The combination of cervical and scapulothoracic stabilization exercises and mobilizations employed in this study, implemented over a period of 4 weeks, was superior to stabilization exercises alone in the treatment of patients with non-specific mechanical neck pain in terms of disability, night pain intensity, cervical rotation ROM and quality of life. Appropriate administration of manual therapy and rehabilitative exercise is in line with current clinical practice guidelines and can be easily implemented in clinical practice to improve patient outcomes.

Study Methods:


Participants had to fulfill the following criteria to be eligible for this study:
  • Between the ages of 18-65
  • Received a diagnosis of mechanical neck pain (MNP) from their physician
  • Generalized neck pain for more than 3 months, with symptoms worsened by neck postures, movements or palpation
Participants were excluded from the study for the following reasons:
  • Inflammatory rheumatologic disease, malignancy or structural deformity causing neck pain
  • Previous cervical spine surgery, spinal stenosis or bilateral upper extremity (UE) symptoms
  • 2 or more positive radicular signs of nerve root compression (UE muscle weakness, diminished deep tendon reflex, diminished or absent sensation to pinprick in dermatome)
  • Severe referred pain (> 7 points on a Visual Analogue Scale) in the related UE dermatome
  • Capsular pattern indicative of arthritis
  • Severe psychological disorder
  • Pregnancy
  • Any intervention including exercise or physical therapy in the last 3 months

The following demographic variables were evaluated:
  • Age
  • Gender
  • Height/weight
  • Exercise habits
  • Smoking and alcohol consumption
  • Mechanism of injury (if applicable)
  • Location and duration of symptoms
Active and passive movement testing for cervical and UE muscle weakness, vertebral basilar artery test, L’Hermitte sign, UE tension test and DTR and sensory exam were also performed.

Randomization, Sample Size and Statistics:
Patients were randomly assigned to receive a stabilization exercise program without manual therapy (StEx only) or with manual therapy (StEx+MT) using a computer-generated randomized table. The treating therapist, blinded to the baseline assessment findings, proceeded with treatment according to random group assignment. Sample size calculated to be at least 51 patients per group (assuming standard deviation of 7 NDI scale points, 2-tailed test at alpha 0.05, power 80% and 20% drop-out). Statistical analysis included:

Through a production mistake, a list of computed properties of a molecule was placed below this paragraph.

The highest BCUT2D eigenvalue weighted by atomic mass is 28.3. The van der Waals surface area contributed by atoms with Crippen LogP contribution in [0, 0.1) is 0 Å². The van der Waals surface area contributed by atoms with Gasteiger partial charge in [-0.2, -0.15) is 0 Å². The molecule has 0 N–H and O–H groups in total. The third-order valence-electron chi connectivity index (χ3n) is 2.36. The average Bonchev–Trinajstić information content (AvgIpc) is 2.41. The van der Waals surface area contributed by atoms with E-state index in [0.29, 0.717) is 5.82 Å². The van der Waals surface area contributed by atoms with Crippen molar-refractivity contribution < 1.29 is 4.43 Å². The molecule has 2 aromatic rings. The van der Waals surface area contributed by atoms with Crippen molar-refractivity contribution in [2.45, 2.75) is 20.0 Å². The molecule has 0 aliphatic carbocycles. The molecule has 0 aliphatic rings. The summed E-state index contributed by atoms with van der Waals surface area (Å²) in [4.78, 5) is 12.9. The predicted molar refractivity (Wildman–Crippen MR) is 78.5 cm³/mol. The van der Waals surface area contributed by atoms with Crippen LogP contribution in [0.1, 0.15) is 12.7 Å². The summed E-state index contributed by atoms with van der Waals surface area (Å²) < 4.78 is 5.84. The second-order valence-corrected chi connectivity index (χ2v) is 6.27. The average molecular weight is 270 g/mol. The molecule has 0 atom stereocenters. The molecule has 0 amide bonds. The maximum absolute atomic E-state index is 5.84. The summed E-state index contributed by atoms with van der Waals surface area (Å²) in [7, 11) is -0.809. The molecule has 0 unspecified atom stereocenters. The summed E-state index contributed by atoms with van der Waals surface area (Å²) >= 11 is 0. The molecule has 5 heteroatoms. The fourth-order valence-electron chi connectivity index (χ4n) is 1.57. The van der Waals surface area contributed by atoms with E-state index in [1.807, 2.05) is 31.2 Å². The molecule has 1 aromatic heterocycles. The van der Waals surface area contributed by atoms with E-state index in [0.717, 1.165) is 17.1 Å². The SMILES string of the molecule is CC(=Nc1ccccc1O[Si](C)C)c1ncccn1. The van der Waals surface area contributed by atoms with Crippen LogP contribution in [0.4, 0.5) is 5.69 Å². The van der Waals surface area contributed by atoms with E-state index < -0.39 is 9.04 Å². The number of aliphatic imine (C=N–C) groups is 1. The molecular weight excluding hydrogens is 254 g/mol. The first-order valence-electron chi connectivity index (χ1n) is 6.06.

• Normal distribution (histogram and Shapiro-Wilk test)
  • 2-way mixed-model ANOVA to examine effects of primary and secondary outcome measures (OM)
  • Pairwise comparisons (Bonferroni correction) to examine differences from baseline to final treatment session between groups
Outcome Measures

At baseline and after 4 weeks, the following outcomes were evaluated by the same physical therapist who was blinded to the treatment group, using a standardized protocol. The primary outcome measure was the Neck Disability Index (NDI, in Turkish), while secondary outcomes included the presence of pain at rest, during activity and at night, measured using Visual Analog Scale (VAS), pressure pain threshold (PPT) measured three times bilaterally (the average PPT measurement employed in the analysis) using a digital algometer placed on the mid-point of the upper trapezius muscle, cervical ROM measured three times for each direction using a goniometer, and the Medical Outcomes Study 36-item Short-Form Health Survey (SF-36) Turkish version.


The interventions were administered 3 times per week for 4 weeks by an experienced physical therapist. Each exercise session began with a 10 minute warm up, 40 minutes of stabilization exercises, a 10 minute cool down and stretches of the neck and shoulder girdle muscles. Sessions began with postural education in seated position in front of mirrors (front and side) and adopt a neutral spine. Before each exercise, participants were taught a cervical bracing technique (i.e. to perform a contraction of the deep neck flexors) with biofeedback correction provided by the Chatanooga Stabilizer Pressure Biofeedback Unit.

Progressive Cervical and Scapulothoracic Stabilization Exercise Program:
Once neutral spine and cervical bracing were employed, the following exercise program was completed by each participant:
  • Hold the cervical bracing contraction for 10 seconds in each position (supine, prone, quadrupedal and bipedal) with 10 repetitions
  • Extremity ROM exercises
  • Cervical isometric exercises performed using elastic resistance bands forward, backward, obliquely bilaterally and to the left and right for 10 reps with a 6-10 second hold.